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Alabama Adventures: Longleaf Pine Treasure Forest

After hearing about Pinus palustris from several southern botanist friends, I had to see the trees for myself! I had the great pleasure of ...

08 March 2016

Alabama Adventures: Longleaf Pine Treasure Forest

After hearing about Pinus palustris from several southern botanist friends, I had to see the trees for myself! I had the great pleasure of wandering amongst the impressive Longleaf Pine Forest at Mobile Botanical Gardens, twice.



Once a common pine in the Coastal Plains, P. palustris populations have unfortunately declined to the point of endangerment. Controlled burns are crucial to this pine species, and less than a month before my visit, MBG performed a prescribed burn. It was interesting to see charred bark at the base of many trees, as well as the resilience of the longleaf seedlings. I wanted so badly to see the grass stage of the seedlings, and I was not disappointed!




P. palustris pinecones are HUGE! After a burn, they turn into a white powder.


(*Correction* 2.2.17 - I just realised upon seeing other photos of the shell, that I actually saw box turtle remains. When I saw the shell I knew it was not a gopher turtle, but months after my visit, some memories were a bit unclear. When I thought of turtles and longleaf pine forests, my my mind went to gopher tortoises and I didn't review the other photos of the shell that I took. Gopher tortoises and hatchlings far from their burrows may be vulnerable to fire, but generally they are in their burrows, safe from harm. I'm leaving the following paragraph up because it is useful to know about gopher turtles especially as they relate to longleaf forests. I'll also attach additional pictures of the shell.)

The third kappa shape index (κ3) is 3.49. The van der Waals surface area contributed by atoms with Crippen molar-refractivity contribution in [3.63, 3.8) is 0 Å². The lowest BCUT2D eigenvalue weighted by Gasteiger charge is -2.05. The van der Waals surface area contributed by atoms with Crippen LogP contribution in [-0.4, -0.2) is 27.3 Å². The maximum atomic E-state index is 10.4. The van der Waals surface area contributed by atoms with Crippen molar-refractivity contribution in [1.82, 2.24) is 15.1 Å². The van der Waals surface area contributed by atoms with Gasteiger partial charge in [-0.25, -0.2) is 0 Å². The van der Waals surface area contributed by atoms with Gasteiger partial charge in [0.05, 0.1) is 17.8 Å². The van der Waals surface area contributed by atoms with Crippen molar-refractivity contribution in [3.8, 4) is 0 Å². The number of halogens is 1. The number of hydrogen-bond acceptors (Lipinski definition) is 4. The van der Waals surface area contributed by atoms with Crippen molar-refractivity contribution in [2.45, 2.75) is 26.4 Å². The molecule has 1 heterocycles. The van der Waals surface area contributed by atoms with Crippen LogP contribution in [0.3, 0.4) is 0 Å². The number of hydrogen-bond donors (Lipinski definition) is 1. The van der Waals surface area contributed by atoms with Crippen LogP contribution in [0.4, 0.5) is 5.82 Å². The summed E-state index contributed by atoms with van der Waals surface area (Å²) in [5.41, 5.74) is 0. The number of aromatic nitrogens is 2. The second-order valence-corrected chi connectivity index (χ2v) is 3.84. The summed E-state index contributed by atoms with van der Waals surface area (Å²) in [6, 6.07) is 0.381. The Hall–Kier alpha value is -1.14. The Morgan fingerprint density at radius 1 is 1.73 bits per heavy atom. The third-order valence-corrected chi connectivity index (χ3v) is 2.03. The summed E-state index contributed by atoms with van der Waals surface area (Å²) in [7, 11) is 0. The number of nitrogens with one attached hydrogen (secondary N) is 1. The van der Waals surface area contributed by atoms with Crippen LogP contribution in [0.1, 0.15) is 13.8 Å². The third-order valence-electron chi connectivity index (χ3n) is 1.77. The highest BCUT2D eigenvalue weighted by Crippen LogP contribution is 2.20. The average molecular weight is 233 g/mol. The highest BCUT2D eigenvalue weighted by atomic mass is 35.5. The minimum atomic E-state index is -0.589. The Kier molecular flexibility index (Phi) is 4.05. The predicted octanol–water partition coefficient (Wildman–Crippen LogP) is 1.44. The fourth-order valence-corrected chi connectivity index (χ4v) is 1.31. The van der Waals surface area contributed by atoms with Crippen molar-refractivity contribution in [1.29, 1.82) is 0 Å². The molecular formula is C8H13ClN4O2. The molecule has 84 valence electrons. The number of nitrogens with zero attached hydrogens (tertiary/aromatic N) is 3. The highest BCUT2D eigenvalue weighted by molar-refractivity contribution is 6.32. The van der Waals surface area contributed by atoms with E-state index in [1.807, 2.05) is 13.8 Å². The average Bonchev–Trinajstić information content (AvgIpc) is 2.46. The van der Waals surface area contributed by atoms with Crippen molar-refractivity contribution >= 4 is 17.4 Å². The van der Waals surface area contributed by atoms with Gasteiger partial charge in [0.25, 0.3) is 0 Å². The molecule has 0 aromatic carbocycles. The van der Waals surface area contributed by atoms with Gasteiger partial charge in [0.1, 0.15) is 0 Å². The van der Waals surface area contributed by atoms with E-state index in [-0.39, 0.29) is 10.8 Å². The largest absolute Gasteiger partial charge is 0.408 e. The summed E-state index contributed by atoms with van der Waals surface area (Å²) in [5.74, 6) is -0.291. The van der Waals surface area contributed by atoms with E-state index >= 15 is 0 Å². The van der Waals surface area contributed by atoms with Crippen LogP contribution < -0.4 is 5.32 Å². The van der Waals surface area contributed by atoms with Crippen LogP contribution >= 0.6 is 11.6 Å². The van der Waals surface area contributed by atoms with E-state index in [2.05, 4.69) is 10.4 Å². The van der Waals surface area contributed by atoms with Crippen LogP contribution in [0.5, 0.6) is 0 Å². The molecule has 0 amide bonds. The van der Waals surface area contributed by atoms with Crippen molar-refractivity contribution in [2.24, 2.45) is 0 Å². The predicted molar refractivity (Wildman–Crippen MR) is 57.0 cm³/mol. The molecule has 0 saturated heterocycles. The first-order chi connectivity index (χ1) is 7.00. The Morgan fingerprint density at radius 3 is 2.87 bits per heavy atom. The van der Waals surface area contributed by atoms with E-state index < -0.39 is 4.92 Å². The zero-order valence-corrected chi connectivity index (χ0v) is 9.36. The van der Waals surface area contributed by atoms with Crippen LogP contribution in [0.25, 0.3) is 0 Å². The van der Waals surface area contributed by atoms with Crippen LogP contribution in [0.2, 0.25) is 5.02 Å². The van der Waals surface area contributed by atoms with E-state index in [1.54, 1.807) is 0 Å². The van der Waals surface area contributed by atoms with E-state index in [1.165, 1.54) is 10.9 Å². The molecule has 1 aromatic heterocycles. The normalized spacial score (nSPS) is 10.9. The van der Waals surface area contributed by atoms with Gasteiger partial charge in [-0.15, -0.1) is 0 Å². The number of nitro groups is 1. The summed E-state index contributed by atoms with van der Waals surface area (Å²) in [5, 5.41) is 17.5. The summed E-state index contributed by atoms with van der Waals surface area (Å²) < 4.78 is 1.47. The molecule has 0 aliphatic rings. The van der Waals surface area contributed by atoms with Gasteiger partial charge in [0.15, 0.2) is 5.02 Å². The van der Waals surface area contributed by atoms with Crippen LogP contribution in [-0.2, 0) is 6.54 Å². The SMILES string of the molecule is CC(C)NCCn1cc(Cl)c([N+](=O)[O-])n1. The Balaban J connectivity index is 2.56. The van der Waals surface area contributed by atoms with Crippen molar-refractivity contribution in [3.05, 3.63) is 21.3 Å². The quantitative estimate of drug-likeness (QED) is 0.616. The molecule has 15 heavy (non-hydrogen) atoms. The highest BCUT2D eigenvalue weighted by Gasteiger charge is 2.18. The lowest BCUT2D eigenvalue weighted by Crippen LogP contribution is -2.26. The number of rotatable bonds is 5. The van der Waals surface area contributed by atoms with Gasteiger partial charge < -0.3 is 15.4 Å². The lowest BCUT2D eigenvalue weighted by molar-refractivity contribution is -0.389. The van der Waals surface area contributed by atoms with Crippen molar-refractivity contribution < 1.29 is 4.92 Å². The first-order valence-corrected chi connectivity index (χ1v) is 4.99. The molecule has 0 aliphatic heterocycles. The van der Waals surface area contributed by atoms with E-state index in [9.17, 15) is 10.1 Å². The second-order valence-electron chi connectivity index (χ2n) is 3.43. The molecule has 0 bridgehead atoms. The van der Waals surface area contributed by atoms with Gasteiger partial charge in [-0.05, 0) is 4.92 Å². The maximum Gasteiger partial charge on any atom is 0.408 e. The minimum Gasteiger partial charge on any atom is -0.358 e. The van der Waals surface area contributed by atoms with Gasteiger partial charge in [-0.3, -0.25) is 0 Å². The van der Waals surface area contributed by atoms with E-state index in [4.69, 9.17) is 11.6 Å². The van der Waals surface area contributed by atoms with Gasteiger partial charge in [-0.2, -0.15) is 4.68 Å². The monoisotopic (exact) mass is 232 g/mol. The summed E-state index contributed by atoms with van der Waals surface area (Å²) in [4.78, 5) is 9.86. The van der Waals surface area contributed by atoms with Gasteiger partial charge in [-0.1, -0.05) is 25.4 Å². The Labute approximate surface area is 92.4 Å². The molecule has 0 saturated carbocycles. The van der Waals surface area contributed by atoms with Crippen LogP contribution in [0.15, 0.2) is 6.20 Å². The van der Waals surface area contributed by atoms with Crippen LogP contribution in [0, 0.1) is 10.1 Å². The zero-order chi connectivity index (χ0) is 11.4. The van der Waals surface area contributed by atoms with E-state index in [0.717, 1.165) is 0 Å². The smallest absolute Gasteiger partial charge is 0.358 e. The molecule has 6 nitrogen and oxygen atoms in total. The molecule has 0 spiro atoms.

*I (mistakenly, at the time of creating this post,) thought that I found the remains of a gopher tortoise, which I suspected was an unfortunate victim of the burn. Gopherus polyphemus inhabit longleaf pine ecosystems as they are the most suitable habitat (although there are plenty in other habitats). Due to the decrease in longleaf pine, gopher tortoise populations have also suffered.*
The remains were actually those of Terrapene carolina (box turtle), which have been documented victims of prescribed burns (thanks Gil for the ID and link). I had two theories; either the lightning strike (mentioned below) or the burn killed the turtle. The latter makes sense. 
 
Similar to gopher tortoises, box turtles are threatened by habitat loss.





Another neat sight was a longleaf pine that was struck by lightning. The splinters made it clear across the street, and a huge chunk lodged into the ground; this was a testament to the power of nature!





There were more sights to behold! I nearly stepped on a small toad, which I picked up and held before placing in a safe area off the trail. Further down the path I saw Rhexia sp., Hibiscus acleatus, and more!





It was a treat to see the forest after a recent burn. How incredible to think that something so destructive as fire could be so crucial in encouraging growth and diversity in the Longleaf ecosystem.

The Longleaf Pine Forest at MBG has a few different paths to wander down, and is open outside of the garden hours, even on days the garden is closed. If you are in that area I highly recommend talking a stroll through, so you can see the beauty for yourself!

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Click here for more photos.

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I still have two more posts to make detailing my adventures at Dauphin Island and Splinter Hill Bog! It's been some time but I definitely will get them posted.

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